Posted: Nov 25, 2010 5:06 PM by Sarah Rosario
Updated: Nov 25, 2010 5:06 PM
BATON ROUGE - While most people spent Thanksgiving in the company of friends and family, more than 300 volunteers came out the Baton Rouge River Center to serve dinner to the less fortunate.
For many volunteers, serving at the Holiday Helpers meal is a Thanksgiving tradition. Michael Bailey was asked to help out more than 20 years ago, and just kept coming back.
"It means so much when you see those little kids look up at you and thank you and that type of thing," said Bailey.
The Thanksgiving community meal has grown in past 23 years. It started in a hotel and now packs out part of the River Center. To make sure everything is in tip top shape for the guest, Bailey makes his rounds, from the nurses table, to the kitchen, to the line no matter what job he does, he takes pride in doing it.
"Sometimes I'm cleaning up, sometimes a waiter and others times I'm a bus boy, and I love it," said Bailey.
Others love it as well. Southern University football players could be consumed with this weekend's Bayou Classic, but some chose to spend one-on-one time with the community.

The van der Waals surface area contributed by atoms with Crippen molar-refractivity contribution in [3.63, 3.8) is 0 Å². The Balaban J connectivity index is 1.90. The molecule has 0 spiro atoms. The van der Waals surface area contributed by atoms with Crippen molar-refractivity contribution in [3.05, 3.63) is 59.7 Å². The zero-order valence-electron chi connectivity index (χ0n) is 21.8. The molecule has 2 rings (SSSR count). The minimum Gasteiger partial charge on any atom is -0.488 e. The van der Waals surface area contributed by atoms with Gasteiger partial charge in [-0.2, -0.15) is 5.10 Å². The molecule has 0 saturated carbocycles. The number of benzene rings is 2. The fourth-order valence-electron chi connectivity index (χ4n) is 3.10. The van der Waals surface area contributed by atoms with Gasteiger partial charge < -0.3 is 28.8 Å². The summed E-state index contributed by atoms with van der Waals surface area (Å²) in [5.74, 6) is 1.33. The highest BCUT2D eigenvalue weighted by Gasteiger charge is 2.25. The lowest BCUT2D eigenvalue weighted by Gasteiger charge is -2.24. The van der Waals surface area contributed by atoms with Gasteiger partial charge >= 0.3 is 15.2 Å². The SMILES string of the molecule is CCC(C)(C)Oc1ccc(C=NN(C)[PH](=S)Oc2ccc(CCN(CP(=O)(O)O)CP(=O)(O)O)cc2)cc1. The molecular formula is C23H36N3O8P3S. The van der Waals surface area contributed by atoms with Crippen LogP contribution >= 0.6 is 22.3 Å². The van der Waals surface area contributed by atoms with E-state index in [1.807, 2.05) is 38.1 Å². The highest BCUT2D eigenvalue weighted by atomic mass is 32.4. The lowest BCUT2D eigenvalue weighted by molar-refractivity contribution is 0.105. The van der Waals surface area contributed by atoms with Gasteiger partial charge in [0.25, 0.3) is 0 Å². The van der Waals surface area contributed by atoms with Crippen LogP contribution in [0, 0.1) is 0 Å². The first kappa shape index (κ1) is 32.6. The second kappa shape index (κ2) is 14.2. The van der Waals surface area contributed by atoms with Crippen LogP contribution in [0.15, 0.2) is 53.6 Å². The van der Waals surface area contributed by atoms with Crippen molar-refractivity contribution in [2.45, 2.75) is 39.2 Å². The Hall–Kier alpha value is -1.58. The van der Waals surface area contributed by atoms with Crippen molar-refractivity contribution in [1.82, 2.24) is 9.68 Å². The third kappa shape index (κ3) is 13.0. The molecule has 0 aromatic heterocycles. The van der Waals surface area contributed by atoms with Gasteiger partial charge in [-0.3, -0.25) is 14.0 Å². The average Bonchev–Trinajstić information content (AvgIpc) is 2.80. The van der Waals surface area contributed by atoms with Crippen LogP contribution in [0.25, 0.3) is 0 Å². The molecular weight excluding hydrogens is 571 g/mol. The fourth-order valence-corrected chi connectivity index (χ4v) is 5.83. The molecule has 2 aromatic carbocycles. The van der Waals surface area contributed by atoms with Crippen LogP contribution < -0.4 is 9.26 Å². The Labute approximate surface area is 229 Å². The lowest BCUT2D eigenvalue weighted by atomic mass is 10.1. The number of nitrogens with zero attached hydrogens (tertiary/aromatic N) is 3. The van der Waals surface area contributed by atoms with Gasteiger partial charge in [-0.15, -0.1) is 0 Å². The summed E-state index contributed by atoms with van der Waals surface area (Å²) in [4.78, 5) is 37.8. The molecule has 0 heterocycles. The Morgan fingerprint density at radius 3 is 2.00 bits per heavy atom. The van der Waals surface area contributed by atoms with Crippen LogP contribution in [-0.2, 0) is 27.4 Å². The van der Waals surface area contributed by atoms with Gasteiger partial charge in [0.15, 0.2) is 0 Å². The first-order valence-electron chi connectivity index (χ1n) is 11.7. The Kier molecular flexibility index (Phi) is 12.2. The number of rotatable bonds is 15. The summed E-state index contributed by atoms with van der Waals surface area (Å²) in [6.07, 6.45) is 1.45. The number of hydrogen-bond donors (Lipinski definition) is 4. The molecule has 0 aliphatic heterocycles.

"As long as I can help one person and start a chain where another person can help another person I feel that I've done my job and I feel that I have pleased God," said Kedy Enabulele.
Watson Williams III has been volunteering since he was six. He gave his time this year to cook in the kitchen and said it's an honor to serve warm Thanksgiving meals.
"It's just a blessing to be here today and provide those meals for those people," said Williams.
Williams is a veteran volunteer just like Bailey, and despite the cold Bailey's battled all week, he rested up and took meds so he could serve others.
"Thanksgiving is not Thanksgiving unless you come down to Holiday Helpers," said Bailey.
More than 1500 people were served at Thursday's event. Any leftovers from Holiday Helpers will be brought to St. Vincent de Paul to continue to serve the less fortunate.